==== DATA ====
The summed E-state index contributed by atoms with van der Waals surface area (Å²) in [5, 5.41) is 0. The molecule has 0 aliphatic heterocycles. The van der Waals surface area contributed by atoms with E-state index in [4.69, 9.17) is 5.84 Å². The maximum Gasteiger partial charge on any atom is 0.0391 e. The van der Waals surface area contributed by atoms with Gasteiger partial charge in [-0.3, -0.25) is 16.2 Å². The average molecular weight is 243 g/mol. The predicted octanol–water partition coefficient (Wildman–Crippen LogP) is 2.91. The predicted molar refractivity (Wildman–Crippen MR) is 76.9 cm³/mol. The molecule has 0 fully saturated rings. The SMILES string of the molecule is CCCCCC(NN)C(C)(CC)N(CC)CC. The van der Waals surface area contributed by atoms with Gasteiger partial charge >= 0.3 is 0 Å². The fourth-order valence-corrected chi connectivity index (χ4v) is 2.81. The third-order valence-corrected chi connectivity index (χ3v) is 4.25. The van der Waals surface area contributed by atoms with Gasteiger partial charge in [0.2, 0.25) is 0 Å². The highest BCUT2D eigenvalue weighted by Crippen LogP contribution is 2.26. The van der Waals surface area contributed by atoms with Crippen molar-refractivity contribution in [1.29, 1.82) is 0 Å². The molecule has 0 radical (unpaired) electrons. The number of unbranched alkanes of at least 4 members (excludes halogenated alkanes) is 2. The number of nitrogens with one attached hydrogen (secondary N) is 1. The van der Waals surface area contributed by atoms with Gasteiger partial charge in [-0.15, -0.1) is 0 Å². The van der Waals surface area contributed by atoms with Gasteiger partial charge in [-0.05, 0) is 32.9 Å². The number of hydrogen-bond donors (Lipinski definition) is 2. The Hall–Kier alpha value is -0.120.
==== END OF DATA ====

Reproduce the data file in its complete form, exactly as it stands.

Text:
The summed E-state index contributed by atoms with van der Waals surface area (Å²) in [5, 5.41) is 0. The molecule has 0 aliphatic heterocycles. The van der Waals surface area contributed by atoms with E-state index in [4.69, 9.17) is 5.84 Å². The maximum Gasteiger partial charge on any atom is 0.0391 e. The van der Waals surface area contributed by atoms with Gasteiger partial charge in [-0.3, -0.25) is 16.2 Å². The average molecular weight is 243 g/mol. The predicted octanol–water partition coefficient (Wildman–Crippen LogP) is 2.91. The predicted molar refractivity (Wildman–Crippen MR) is 76.9 cm³/mol. The molecule has 0 fully saturated rings. The SMILES string of the molecule is CCCCCC(NN)C(C)(CC)N(CC)CC. The van der Waals surface area contributed by atoms with Gasteiger partial charge >= 0.3 is 0 Å². The fourth-order valence-corrected chi connectivity index (χ4v) is 2.81. The third-order valence-corrected chi connectivity index (χ3v) is 4.25. The van der Waals surface area contributed by atoms with Gasteiger partial charge in [0.2, 0.25) is 0 Å². The highest BCUT2D eigenvalue weighted by Crippen LogP contribution is 2.26. The van der Waals surface area contributed by atoms with Crippen molar-refractivity contribution in [1.29, 1.82) is 0 Å². The molecule has 0 radical (unpaired) electrons. The number of unbranched alkanes of at least 4 members (excludes halogenated alkanes) is 2. The number of nitrogens with one attached hydrogen (secondary N) is 1. The van der Waals surface area contributed by atoms with Gasteiger partial charge in [-0.15, -0.1) is 0 Å². The van der Waals surface area contributed by atoms with Gasteiger partial charge in [-0.05, 0) is 32.9 Å². The number of hydrogen-bond donors (Lipinski definition) is 2. The Hall–Kier alpha value is -0.120.